What can you expect when you check into the hotel of the future, be it next month, next year or next decade?
Previews were offered at Hotel Innovate New York City 2014, a Friday afternoon conference, bite-size but meaty, that attracted 200-plus hospitality folk — developers, hoteliers, architects, designers, tech experts, even a performance artist — to an airy loft in midtown.
“I’m interested in uncovering ideas before they become trends,” declares conference organizer Nikita Sarkar, founder of NSN Group, strategy consultant for hotels and spas and self-described hotel geek.
Here are some of those ideas — and what hotel people are talking about (or at least, what they discussed on Friday).
BYO tech Debate still swirls over whether hotels should supply guests with in-room devices, like programmed iPads, or provide platforms for customers to sync up their own devices. The latter view is winning, says Gustaf Burman, who heads technology for Morgans Hotel Group. He says people bring “an average of 2.7 devices with them and want to use them without downloading another app.” More important then supplying tech devices for guests is supplying strong WiFi where the devices guests bring will work, he says.
Too many humans? Debate also surrounds the role of flesh and blood staff at hotels. Less is more, says David Gutstadt, a managing director at Hospitality Related Companies who’s overseeing development of the Hudson Yard hotel. He cheers hip, pared down, millennial-minded properties like Citizen M, Pod and Thompson Group’s Tommy that have devised ways to deliver service “without throwing so many people in your face.” But is that for everyone? Brendan McNamara, who oversees marketing, communications and product development at Hampshire Hotels Management, says the divide is more about money than millennials. Expect more tech-based service at low-to-moderate hotels. “People still expect someone at their beck and call in the luxury segment,” he says.
Forget Marriott? Iconic brands offer name recognition, reservation systems and loyalty programs but eat up 12 to 15 percent of revenues. Do hotel developers still need to pair with a big brand to create a successful hotel? TripAdvisor and e-commerce sites changed the game, says Richard Millard, whose Trust Hospitality specializes in independent boutique hotels. “You need a brand on the highway where no one’s going to stay at the Richard Millard Hotel, but not in Manhattan.” Real estate developer Will Obeid, whose Gemini Realty converted three branded Manhattan properties into stylish, moderately priced Gem Hotels, predicts a number of flagged Manhattan hotels will be deflagged in the coming years. “Visitors to the city want a quintessential New York experience,” he says. But Mark Gordon managing partner of Tribeca Associates, a real estate development firm whose properties include Starwood’s luxurious Baccarat Hotel, cautions that branded hotels have an advantage when the economy trends down. “Banks are more nervous about working with independent hotels than brands,” he says.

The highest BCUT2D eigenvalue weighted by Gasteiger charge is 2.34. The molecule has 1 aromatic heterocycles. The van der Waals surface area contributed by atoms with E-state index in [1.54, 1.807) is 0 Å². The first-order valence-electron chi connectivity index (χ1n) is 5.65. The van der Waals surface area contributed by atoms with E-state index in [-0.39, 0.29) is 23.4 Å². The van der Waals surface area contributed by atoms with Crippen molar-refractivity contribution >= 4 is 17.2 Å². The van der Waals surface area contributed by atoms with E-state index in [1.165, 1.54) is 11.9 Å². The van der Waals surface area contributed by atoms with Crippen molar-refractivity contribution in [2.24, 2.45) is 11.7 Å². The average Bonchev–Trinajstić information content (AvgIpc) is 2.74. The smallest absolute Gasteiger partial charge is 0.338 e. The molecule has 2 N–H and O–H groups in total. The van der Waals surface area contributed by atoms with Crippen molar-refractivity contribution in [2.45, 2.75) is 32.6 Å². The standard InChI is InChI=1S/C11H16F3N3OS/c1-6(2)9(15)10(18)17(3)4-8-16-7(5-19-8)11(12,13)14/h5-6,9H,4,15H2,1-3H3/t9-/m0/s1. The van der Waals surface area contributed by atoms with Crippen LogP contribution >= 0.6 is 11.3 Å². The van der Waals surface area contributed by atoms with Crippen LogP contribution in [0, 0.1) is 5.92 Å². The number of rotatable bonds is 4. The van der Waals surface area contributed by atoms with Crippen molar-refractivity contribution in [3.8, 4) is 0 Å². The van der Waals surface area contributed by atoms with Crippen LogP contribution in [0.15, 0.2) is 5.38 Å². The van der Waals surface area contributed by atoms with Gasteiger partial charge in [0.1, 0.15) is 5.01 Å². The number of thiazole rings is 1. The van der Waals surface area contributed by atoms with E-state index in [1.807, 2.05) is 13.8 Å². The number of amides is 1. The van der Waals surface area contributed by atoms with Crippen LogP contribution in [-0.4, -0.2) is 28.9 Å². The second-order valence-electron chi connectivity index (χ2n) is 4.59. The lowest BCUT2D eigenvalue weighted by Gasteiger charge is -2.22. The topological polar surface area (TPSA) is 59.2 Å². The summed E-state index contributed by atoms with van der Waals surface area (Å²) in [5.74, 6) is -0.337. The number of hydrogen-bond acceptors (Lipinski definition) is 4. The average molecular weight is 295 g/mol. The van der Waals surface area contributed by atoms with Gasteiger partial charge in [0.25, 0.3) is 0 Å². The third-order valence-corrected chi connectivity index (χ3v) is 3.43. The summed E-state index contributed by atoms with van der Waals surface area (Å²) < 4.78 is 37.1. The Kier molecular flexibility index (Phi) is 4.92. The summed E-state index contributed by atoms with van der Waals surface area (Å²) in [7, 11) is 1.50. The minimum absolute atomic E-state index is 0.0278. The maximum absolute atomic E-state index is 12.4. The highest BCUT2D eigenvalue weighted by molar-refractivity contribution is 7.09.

Go local No debate over this one. Beyond locally sourced food, decor and entertainment, hotels are looking outside their walls but not too far. Hotel websites and blogs increasingly showcase local restaurants, shops, artists and personalities to give guests a sense of being an insider on the road. “I feel I spend just as much time promoting the neighborhoods as I do the hotels,” says locavore Lisa Zandee, a Denihan Hospitality Group executive who develops the James Hotel brand. Meanwhile, New York’s Viceroy Hotel chose to collaborate locally with New York chef Marc Murphy for the restaurant and New York-based Gerber Group for the roof bar at the hotel that opened last year. “We do amazing rooms, but it should be criminal for us to run a nightclub,” says Viceroy CEO Bill Walshe.
Budget chic The template for the new Night brand of two-star select service hotels from Hampshire Hotels Management — inspired by Times Square’s trendy Night Hotel, transformed in 2006 from a Best Western — calls for high concept reboots of existing properties (think big-box boring). A tight budget can be liberating, even at 170 square feet, says McNamara, who’s overseeing the project. “It’s like those TV shows were you have $10 and an hour to do over the room.” One idea: create a space that moves from a day to night with a daybed look, complete with piping and bolster. “If you’re at a conference, bring people back to your room and they have to sit on the bed, it’s creepy,” he says. But a daybed? Not so.
Try art Sometimes a hotel needs an attention grabber or a conversation starter for the lobby or an event. Hire an artist to work the room, suggests art impresario Anita Durst of chashama, who arrived with performance artist Muffinhead. Nearly seven feet tall in his platform shoes, he posed for pictures, spoke only when spoken to (polite is good) and yes, made a big impression.